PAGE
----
Rise Up October:

Lessons Learnt For Work Among Students—And Much More

September 28, 2015 | Revolution Newspaper | revcom.us


From a reader:

Strategic Commander—Communist Statesman: This is the vantage point from which I’m straining to proceed from. As part of the national student task force for Rise Up October, I’ve learned very deeply that every step of the way, we have to be straining against the limits of what we think is possible while drawing in many different people into the process of making revolution and emancipating humanity and mobilizing and wielding all positive factors. Both for the immediate aim in drawing in tens of thousands of people to flood the streets of New York City on October 24 (and push forward in the fight to get free) and in the longer sense of leaving behind revolutionary organization that’s not just about fighting on one front but fighting for the whole thing. And I think there’s a tension here that if we’re not being thoroughly materialist and scientific, we can lose sight of what we’re fighting for.

The first week

As part of the national student task force, we’ve set a much-needed goal of mobilizing and wielding (at least) 500 campuses. If we’re just looking at what’s in front of us, this seems like an impossible goal (or at best idealist). But if we’re proceeding from reality and the roiling contradiction that’s hitting us every day (video after video... statistic after statistic...) of the utter illegitimacy of this system (and specifically the enforcers of this system), then what’s objectively crying out to come forward is our leadership.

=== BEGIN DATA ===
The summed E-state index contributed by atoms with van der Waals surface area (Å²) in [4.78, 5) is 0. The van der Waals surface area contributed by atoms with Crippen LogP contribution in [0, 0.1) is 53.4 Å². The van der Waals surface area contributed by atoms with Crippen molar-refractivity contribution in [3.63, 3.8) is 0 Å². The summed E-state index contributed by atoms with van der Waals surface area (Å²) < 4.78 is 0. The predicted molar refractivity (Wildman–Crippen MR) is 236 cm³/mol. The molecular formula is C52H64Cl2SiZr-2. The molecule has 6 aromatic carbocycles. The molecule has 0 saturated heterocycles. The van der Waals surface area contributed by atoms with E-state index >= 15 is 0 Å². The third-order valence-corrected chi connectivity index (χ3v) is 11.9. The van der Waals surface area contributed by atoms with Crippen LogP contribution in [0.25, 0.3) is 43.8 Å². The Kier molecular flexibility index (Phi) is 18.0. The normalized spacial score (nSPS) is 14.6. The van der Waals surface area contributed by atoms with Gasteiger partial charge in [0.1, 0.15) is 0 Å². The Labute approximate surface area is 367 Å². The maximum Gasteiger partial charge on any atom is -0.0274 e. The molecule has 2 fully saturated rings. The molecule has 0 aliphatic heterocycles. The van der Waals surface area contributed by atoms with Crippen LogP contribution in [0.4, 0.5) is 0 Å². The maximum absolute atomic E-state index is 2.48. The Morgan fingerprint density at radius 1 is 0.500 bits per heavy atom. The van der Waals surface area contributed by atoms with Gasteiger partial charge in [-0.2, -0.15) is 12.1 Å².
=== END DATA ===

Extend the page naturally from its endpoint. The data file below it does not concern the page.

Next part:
What do I mean?

Through the process of this past week, I’ve had to learn how to lead and organize masses on a whole different footing. I want to share a couple of stories that help to distill what I mean.

A young woman who recently graduated from an Ivy League school was walking around and noticed a Rise Up October palm card on the floor. She pursued her conviction and looked through the website and decided to contact the national SMIN office. We quickly talked on the phone and she described how much she agonizes and hates what the police are doing to Black people (and other nationalities). So when she saw the card on the floor, she saw it as a sign to act. I described that there are a lot of teams throughout NYC that are distributing materials. So she might of missed the crew in her area. By the time we talked, she had taken pictures of the palm card and sent them to her friends (students) and wanted to get print copies. I said “yes, absolutely,” but then I described what I was a part of and the goals required to bring forward tens of thousands of people to NYC on October 24 (with my particular focus on students). Then I posed the reality that there is nothing more important that she could be doing for the next couple of weeks than making this powerful demonstration happen. She was briefly silent and then said, “I think you’re right.” With that we made beginning plans. She had two free hours and connected with another volunteer and postered the entire building she still had access to. She’s continued to connect with the student task force and is headed to Philly this weekend with plans to connect up with all sorts of students and friends.